All posts from
February 2011

User Experience White Paper

“(…) a result from a Dagstuhl seminar on Demarcating User Experience, where 30 experts from academia and industry worked together to bring some clarity to the concept of user experience. We see the white paper as an important step towards a common understanding on user experience.” (AllAboutUX) ~ courtesy of jaspervankuijk

The Relationship Between User Experience And Customer Experience

“Moving forward I will still use the term user experience to refer to that total library experience we want to design and deliver. In my presentations on UX I would be more likely to introduce the term ‘customer experience’ and point out how each term adds to our knowledge about and conversation on designing better libraries.” (Steven Bell ~ Designing Better Libraries)

Subject-Matter Experts: Putting Users at the Center of the Design Process

“This month we’ll discuss the process of putting users at the center of the design process and what that means in regard to both design and product strategy. We’ll also discuss some different approaches to a user-centered design process that we’ve come across and outline their positives and negatives. Finally, we’ll outline the steps necessary to make user-centered design a reality and how to get the most out of a user-centered design process when working on different types of products. The insights we gain from interacting directly with users are invaluable. They can assist us greatly throughout the product development process and ensure user adoption.” (Demetrius Madrigal and Bryan McClain ~ UXmatters)

Why Don’t Usability Problems Get Fixed?

“How many times has this happened to you? You’ve finished presenting the results of your usability testing, heuristic evaluation, or other user research activity, feeling great about the positive impact your recommendations will have on a product’s user experience. The audience smiled and nodded along during your presentation. Most of them agree with your findings and seem genuinely impressed by the work you’ve done. But, later on, you face the reality that few of your recommendations have gotten implemented fully—and many, not at all.” (Jim Ross ~ UXmatters)

Design, Functionality, and Diffusion of Innovations

“(…) functionality and design aren’t separate things. A large part of design includes understanding what needs people have and what technologies can be applied to solve those needs. Design also isn’t just about the user interface ‘skin’ of graphics, icons, and aesthetics that people see. It also includes the internal ‘skeleton’ of how the application is organized, the conceptual model and metaphors conveyed to end-users, as well as its functionality.” (Jason Hong ~ blog@CACM)

Business Objectives vs. User Experience

“Here’s a question for you: would you agree that creating a great user experience should be the primary aim of any Web designer? I know what your answer is and you’re wrong! Okay, I admit that not all of you would have answered yes, but most probably did. Somehow, the majority of Web designers have come to believe that creating a great user experience is an end in itself. I think we are deceiving ourselves and doing a disservice to our clients at the same time. The truth is that business objectives should trump users’ needs every time. Generating a return on investment is more important for a website than keeping users happy. Sounds horrendous, doesn’t it?” (Paul Boag ~ Smashing Magazine)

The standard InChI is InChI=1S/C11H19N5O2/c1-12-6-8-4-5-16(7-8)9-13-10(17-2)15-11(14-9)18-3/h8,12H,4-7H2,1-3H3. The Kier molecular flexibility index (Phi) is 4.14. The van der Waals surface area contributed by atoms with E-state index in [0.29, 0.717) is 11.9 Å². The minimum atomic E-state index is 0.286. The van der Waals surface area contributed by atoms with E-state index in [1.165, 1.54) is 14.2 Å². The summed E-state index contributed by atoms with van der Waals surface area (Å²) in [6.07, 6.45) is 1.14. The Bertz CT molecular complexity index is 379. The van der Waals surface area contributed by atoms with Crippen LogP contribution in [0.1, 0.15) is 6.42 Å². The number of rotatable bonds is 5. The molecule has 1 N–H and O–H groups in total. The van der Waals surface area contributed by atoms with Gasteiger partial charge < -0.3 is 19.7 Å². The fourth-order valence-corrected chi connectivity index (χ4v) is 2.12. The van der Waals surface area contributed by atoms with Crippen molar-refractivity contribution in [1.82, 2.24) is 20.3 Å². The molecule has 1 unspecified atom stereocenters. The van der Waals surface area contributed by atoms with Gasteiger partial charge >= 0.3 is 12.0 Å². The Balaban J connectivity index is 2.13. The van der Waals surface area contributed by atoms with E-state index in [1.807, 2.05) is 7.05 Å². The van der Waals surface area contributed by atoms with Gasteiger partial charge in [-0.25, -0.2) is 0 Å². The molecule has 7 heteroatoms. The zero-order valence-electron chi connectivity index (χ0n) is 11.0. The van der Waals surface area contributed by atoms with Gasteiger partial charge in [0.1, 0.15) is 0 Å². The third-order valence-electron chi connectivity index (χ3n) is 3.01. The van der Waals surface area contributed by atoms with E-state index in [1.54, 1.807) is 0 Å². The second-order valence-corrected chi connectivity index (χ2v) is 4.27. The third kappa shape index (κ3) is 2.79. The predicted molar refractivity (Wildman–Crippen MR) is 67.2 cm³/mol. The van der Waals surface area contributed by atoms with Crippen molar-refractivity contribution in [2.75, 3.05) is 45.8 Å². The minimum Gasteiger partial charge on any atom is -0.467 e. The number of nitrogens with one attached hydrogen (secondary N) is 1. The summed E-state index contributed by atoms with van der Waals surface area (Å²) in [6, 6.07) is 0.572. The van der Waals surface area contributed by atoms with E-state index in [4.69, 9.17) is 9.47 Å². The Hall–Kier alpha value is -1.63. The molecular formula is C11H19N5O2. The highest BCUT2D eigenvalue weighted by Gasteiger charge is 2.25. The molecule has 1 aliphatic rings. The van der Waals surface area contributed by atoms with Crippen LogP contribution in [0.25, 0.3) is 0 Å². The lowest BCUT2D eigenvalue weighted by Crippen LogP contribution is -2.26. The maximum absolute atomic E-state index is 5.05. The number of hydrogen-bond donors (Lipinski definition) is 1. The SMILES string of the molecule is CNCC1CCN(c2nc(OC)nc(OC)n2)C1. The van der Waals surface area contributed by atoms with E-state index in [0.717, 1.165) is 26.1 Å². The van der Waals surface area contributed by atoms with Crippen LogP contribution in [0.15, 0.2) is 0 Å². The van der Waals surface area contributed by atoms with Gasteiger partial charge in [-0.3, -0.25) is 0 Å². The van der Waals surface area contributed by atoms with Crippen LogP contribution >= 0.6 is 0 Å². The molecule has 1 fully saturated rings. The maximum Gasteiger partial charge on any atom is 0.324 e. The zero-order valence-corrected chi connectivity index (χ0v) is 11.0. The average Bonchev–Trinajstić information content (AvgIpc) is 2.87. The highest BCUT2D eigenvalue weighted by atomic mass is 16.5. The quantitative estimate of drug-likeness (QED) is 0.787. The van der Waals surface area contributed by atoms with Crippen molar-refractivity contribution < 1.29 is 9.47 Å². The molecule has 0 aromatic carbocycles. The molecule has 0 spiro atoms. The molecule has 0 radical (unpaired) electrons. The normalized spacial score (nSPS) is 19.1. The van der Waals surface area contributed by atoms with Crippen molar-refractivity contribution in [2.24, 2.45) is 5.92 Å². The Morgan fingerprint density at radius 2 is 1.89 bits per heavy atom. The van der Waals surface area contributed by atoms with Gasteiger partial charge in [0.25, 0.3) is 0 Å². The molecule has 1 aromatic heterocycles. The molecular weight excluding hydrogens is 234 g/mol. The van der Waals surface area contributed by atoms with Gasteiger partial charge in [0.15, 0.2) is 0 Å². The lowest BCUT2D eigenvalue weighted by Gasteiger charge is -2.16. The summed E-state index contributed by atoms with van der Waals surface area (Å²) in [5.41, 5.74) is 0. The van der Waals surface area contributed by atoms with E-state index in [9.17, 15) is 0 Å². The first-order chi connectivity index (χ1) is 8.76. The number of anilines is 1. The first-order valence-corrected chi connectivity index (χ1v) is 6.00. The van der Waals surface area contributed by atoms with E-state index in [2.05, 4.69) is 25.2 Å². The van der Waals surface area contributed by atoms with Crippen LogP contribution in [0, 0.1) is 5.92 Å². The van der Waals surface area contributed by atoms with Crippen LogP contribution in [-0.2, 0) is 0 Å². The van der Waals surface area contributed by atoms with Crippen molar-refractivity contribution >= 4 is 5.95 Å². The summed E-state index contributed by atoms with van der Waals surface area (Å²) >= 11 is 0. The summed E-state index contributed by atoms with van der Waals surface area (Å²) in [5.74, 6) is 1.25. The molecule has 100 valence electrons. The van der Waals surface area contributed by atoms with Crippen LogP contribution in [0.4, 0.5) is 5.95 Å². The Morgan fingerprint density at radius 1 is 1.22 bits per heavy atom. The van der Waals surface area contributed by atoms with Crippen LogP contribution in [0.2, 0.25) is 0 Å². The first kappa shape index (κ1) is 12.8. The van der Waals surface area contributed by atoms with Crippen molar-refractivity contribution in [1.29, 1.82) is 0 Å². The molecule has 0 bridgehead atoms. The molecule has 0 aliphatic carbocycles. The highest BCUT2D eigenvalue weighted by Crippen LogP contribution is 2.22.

Changing terms for changing times: Usability, HCI, UCD & more

“I am also somewhat sceptical about the value of including information architecture in this analysis. For sure, it is a term currently used within the digital community to describe the application of the principles of user centred design to the development of information-rich websites and applications. But the term was in use long before the web was invented (notably by the software industry)…” (Tony Russell-Rose) ~ courtesy of usabilitynews

From DITA to VITA: Tracing Origins and Projecting the Future

“DITA would have you believe that you can single source your way into every possible deliverable. In reality, you’re just making potatoes in a few different ways (scalloped, mashed, boiled). You’re still giving the user potatoes. VITA is a multimodal approach, giving the user a full array of nutrition options, so to speak. It educates and informs by touching almost every sensory input.” (Tom Johnson)

Proceedings: First Workshop on Social Interaction in Spatially Separated Environments (.pdf)

“(…) inspired by the idea that social relationships play a key role in our everyday lives. They are responsible for our well-being, for a productive working atmosphere, and for feeling part of our various communities. Today, as we are often working and living separated from our relatives, friends and co-workers, it is more important than ever to develop methods to stay connected in a global word. It is the goal of SISSI to seek for such methods in order to achieve a feeling of togetherness, presence and closeness between spatially separated professional or private social groups and individuals. Research on social interaction in spatially separated environments is an active and emerging field of studies.” (SISSI 2010)

Designing a Reason to Come Back

“For most of us, launching and maintaining a Web site is enough of a chore. But what change is there to look forward to? Once a year, a number of sites participate in a CSS reboot, where all the styles are dropped. Some sites even commit to refresh their look on this day. This gives casual visitors – especially those who rarely visit a site, reason to come back – to see what’s new. Department stores regularly have sales, seasonal offerings and other events, yet the only online equivalent seems to be cyber Monday.” (Stephen Anderson ~ Johnny Holland Magazine)